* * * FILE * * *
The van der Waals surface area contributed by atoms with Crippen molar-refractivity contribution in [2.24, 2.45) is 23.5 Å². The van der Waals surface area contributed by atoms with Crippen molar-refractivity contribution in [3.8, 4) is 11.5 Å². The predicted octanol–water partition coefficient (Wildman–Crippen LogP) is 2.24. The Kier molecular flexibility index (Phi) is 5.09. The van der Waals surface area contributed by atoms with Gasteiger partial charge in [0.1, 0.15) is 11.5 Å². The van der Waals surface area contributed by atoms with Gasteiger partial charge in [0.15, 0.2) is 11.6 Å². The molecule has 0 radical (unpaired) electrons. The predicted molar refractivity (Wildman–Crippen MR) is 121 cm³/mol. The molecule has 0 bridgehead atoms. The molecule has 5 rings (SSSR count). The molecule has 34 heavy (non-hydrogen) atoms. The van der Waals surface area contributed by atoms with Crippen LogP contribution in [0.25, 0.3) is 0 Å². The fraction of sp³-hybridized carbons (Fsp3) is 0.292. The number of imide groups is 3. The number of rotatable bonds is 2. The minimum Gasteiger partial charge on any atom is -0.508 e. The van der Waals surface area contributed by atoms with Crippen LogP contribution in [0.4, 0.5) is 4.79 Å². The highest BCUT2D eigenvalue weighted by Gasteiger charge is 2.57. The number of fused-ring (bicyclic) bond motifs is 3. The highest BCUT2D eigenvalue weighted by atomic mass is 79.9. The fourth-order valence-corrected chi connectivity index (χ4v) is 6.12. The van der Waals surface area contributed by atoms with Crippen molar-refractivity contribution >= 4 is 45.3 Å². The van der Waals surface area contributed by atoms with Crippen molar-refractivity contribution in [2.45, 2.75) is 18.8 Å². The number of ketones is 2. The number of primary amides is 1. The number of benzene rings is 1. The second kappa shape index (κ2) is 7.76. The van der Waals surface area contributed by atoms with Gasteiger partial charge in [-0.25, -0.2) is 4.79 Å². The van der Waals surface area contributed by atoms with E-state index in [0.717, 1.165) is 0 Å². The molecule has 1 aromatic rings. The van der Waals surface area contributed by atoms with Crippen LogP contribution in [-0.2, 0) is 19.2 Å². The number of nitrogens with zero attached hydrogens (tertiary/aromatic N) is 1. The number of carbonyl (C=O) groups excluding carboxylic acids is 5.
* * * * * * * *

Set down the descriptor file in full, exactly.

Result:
The van der Waals surface area contributed by atoms with Crippen molar-refractivity contribution in [2.24, 2.45) is 23.5 Å². The van der Waals surface area contributed by atoms with Crippen molar-refractivity contribution in [3.8, 4) is 11.5 Å². The predicted octanol–water partition coefficient (Wildman–Crippen LogP) is 2.24. The Kier molecular flexibility index (Phi) is 5.09. The van der Waals surface area contributed by atoms with Gasteiger partial charge in [0.1, 0.15) is 11.5 Å². The van der Waals surface area contributed by atoms with Gasteiger partial charge in [0.15, 0.2) is 11.6 Å². The molecule has 0 radical (unpaired) electrons. The predicted molar refractivity (Wildman–Crippen MR) is 121 cm³/mol. The molecule has 0 bridgehead atoms. The molecule has 5 rings (SSSR count). The molecule has 34 heavy (non-hydrogen) atoms. The van der Waals surface area contributed by atoms with Crippen LogP contribution in [0.25, 0.3) is 0 Å². The fraction of sp³-hybridized carbons (Fsp3) is 0.292. The number of imide groups is 3. The number of rotatable bonds is 2. The minimum Gasteiger partial charge on any atom is -0.508 e. The van der Waals surface area contributed by atoms with Crippen LogP contribution in [0.4, 0.5) is 4.79 Å². The highest BCUT2D eigenvalue weighted by Gasteiger charge is 2.57. The number of fused-ring (bicyclic) bond motifs is 3. The highest BCUT2D eigenvalue weighted by atomic mass is 79.9. The fourth-order valence-corrected chi connectivity index (χ4v) is 6.12. The van der Waals surface area contributed by atoms with Crippen molar-refractivity contribution >= 4 is 45.3 Å². The van der Waals surface area contributed by atoms with Crippen molar-refractivity contribution in [2.45, 2.75) is 18.8 Å². The number of ketones is 2. The number of primary amides is 1. The number of benzene rings is 1. The second kappa shape index (κ2) is 7.76. The van der Waals surface area contributed by atoms with Gasteiger partial charge in [-0.25, -0.2) is 4.79 Å². The van der Waals surface area contributed by atoms with E-state index in [0.717, 1.165) is 0 Å². The molecule has 1 aromatic rings. The van der Waals surface area contributed by atoms with Crippen LogP contribution in [-0.2, 0) is 19.2 Å². The number of nitrogens with zero attached hydrogens (tertiary/aromatic N) is 1. The number of carbonyl (C=O) groups excluding carboxylic acids is 5.